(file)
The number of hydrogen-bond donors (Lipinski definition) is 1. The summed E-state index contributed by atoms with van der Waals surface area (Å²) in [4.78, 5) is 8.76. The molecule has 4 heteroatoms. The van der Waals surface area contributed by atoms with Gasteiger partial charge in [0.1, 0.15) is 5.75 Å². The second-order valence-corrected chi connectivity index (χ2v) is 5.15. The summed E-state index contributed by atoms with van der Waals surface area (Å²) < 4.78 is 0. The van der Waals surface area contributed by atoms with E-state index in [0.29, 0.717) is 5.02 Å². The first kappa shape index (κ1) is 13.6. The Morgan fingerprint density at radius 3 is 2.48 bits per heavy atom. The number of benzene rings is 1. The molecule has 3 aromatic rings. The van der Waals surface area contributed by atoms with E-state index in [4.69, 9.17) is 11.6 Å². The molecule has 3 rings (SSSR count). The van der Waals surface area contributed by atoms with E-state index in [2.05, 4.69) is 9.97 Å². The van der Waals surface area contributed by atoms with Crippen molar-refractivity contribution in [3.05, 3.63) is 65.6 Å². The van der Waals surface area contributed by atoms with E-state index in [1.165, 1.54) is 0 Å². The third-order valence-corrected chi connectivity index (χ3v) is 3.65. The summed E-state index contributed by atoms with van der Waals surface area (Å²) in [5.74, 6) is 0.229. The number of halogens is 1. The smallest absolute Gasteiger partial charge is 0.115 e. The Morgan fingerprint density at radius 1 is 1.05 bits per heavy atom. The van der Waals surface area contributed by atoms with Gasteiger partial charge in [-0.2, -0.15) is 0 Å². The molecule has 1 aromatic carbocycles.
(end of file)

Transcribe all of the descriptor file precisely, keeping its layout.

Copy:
The number of hydrogen-bond donors (Lipinski definition) is 1. The summed E-state index contributed by atoms with van der Waals surface area (Å²) in [4.78, 5) is 8.76. The molecule has 4 heteroatoms. The van der Waals surface area contributed by atoms with Gasteiger partial charge in [0.1, 0.15) is 5.75 Å². The second-order valence-corrected chi connectivity index (χ2v) is 5.15. The summed E-state index contributed by atoms with van der Waals surface area (Å²) < 4.78 is 0. The van der Waals surface area contributed by atoms with E-state index in [0.29, 0.717) is 5.02 Å². The first kappa shape index (κ1) is 13.6. The Morgan fingerprint density at radius 3 is 2.48 bits per heavy atom. The number of benzene rings is 1. The molecule has 3 aromatic rings. The van der Waals surface area contributed by atoms with E-state index in [4.69, 9.17) is 11.6 Å². The molecule has 3 rings (SSSR count). The van der Waals surface area contributed by atoms with E-state index in [2.05, 4.69) is 9.97 Å². The van der Waals surface area contributed by atoms with Crippen molar-refractivity contribution in [3.05, 3.63) is 65.6 Å². The van der Waals surface area contributed by atoms with E-state index in [1.165, 1.54) is 0 Å². The third-order valence-corrected chi connectivity index (χ3v) is 3.65. The summed E-state index contributed by atoms with van der Waals surface area (Å²) in [5.74, 6) is 0.229. The number of halogens is 1. The smallest absolute Gasteiger partial charge is 0.115 e. The Morgan fingerprint density at radius 1 is 1.05 bits per heavy atom. The van der Waals surface area contributed by atoms with Gasteiger partial charge in [-0.2, -0.15) is 0 Å². The molecule has 1 aromatic carbocycles.